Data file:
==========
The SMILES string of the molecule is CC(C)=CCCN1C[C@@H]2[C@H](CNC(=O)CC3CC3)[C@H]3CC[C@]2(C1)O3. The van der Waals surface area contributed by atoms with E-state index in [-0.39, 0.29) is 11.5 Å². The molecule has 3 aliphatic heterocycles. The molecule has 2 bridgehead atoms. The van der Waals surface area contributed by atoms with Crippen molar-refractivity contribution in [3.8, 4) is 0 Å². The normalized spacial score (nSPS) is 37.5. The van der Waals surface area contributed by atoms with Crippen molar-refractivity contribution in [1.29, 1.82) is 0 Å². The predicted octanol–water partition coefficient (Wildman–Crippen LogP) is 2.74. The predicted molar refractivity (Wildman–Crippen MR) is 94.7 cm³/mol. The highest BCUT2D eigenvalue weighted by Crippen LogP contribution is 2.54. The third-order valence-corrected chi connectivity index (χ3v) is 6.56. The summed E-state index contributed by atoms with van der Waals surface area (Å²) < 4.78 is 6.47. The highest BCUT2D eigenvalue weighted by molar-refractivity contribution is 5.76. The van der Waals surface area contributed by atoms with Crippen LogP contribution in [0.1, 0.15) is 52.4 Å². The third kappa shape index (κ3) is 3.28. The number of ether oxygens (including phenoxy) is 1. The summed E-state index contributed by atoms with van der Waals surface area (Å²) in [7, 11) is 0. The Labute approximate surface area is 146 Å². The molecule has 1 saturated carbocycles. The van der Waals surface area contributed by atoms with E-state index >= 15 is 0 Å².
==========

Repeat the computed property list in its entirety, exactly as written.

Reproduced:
The SMILES string of the molecule is CC(C)=CCCN1C[C@@H]2[C@H](CNC(=O)CC3CC3)[C@H]3CC[C@]2(C1)O3. The van der Waals surface area contributed by atoms with E-state index in [-0.39, 0.29) is 11.5 Å². The molecule has 3 aliphatic heterocycles. The molecule has 2 bridgehead atoms. The van der Waals surface area contributed by atoms with Crippen molar-refractivity contribution in [3.8, 4) is 0 Å². The normalized spacial score (nSPS) is 37.5. The van der Waals surface area contributed by atoms with Crippen molar-refractivity contribution in [1.29, 1.82) is 0 Å². The predicted octanol–water partition coefficient (Wildman–Crippen LogP) is 2.74. The predicted molar refractivity (Wildman–Crippen MR) is 94.7 cm³/mol. The highest BCUT2D eigenvalue weighted by Crippen LogP contribution is 2.54. The third-order valence-corrected chi connectivity index (χ3v) is 6.56. The summed E-state index contributed by atoms with van der Waals surface area (Å²) < 4.78 is 6.47. The highest BCUT2D eigenvalue weighted by molar-refractivity contribution is 5.76. The van der Waals surface area contributed by atoms with Crippen LogP contribution in [0.1, 0.15) is 52.4 Å². The third kappa shape index (κ3) is 3.28. The number of ether oxygens (including phenoxy) is 1. The summed E-state index contributed by atoms with van der Waals surface area (Å²) in [7, 11) is 0. The Labute approximate surface area is 146 Å². The molecule has 1 saturated carbocycles. The van der Waals surface area contributed by atoms with E-state index >= 15 is 0 Å².